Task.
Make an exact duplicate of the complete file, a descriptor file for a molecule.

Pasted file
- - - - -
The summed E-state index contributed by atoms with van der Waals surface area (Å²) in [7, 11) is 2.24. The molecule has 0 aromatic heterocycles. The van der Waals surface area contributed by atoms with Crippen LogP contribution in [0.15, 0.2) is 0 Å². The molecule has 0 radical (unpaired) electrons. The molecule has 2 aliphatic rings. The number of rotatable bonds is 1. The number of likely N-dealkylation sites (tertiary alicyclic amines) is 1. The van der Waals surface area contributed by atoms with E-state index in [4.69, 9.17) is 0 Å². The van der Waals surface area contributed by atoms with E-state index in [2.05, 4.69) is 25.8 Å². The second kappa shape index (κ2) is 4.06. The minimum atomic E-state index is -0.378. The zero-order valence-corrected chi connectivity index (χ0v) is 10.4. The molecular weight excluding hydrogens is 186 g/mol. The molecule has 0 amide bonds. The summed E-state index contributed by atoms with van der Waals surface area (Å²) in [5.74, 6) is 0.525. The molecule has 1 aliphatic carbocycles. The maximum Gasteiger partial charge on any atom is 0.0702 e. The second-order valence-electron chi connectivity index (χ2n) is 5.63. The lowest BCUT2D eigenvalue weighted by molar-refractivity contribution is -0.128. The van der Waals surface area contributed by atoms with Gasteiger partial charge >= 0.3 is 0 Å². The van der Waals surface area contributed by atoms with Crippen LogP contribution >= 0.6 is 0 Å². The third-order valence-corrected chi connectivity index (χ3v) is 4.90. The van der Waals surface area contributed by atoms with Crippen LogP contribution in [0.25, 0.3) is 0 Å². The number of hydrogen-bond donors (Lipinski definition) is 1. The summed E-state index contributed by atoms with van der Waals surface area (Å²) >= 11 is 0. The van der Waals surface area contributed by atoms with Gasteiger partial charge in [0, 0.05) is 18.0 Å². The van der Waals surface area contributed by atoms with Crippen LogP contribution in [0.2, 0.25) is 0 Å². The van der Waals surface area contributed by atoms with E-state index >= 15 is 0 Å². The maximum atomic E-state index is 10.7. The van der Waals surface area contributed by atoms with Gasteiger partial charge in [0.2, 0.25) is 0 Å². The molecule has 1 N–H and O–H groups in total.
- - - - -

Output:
The summed E-state index contributed by atoms with van der Waals surface area (Å²) in [7, 11) is 2.24. The molecule has 0 aromatic heterocycles. The van der Waals surface area contributed by atoms with Crippen LogP contribution in [0.15, 0.2) is 0 Å². The molecule has 0 radical (unpaired) electrons. The molecule has 2 aliphatic rings. The number of rotatable bonds is 1. The number of likely N-dealkylation sites (tertiary alicyclic amines) is 1. The van der Waals surface area contributed by atoms with E-state index in [4.69, 9.17) is 0 Å². The van der Waals surface area contributed by atoms with E-state index in [2.05, 4.69) is 25.8 Å². The second kappa shape index (κ2) is 4.06. The minimum atomic E-state index is -0.378. The zero-order valence-corrected chi connectivity index (χ0v) is 10.4. The molecular weight excluding hydrogens is 186 g/mol. The molecule has 0 amide bonds. The summed E-state index contributed by atoms with van der Waals surface area (Å²) in [5.74, 6) is 0.525. The molecule has 1 aliphatic carbocycles. The maximum Gasteiger partial charge on any atom is 0.0702 e. The second-order valence-electron chi connectivity index (χ2n) is 5.63. The lowest BCUT2D eigenvalue weighted by molar-refractivity contribution is -0.128. The van der Waals surface area contributed by atoms with Gasteiger partial charge >= 0.3 is 0 Å². The van der Waals surface area contributed by atoms with Crippen LogP contribution >= 0.6 is 0 Å². The third-order valence-corrected chi connectivity index (χ3v) is 4.90. The van der Waals surface area contributed by atoms with Crippen LogP contribution in [0.25, 0.3) is 0 Å². The number of hydrogen-bond donors (Lipinski definition) is 1. The summed E-state index contributed by atoms with van der Waals surface area (Å²) >= 11 is 0. The van der Waals surface area contributed by atoms with Gasteiger partial charge in [0, 0.05) is 18.0 Å². The van der Waals surface area contributed by atoms with Crippen LogP contribution in [0.2, 0.25) is 0 Å². The van der Waals surface area contributed by atoms with E-state index >= 15 is 0 Å². The maximum atomic E-state index is 10.7. The van der Waals surface area contributed by atoms with Gasteiger partial charge in [0.2, 0.25) is 0 Å². The molecule has 1 N–H and O–H groups in total.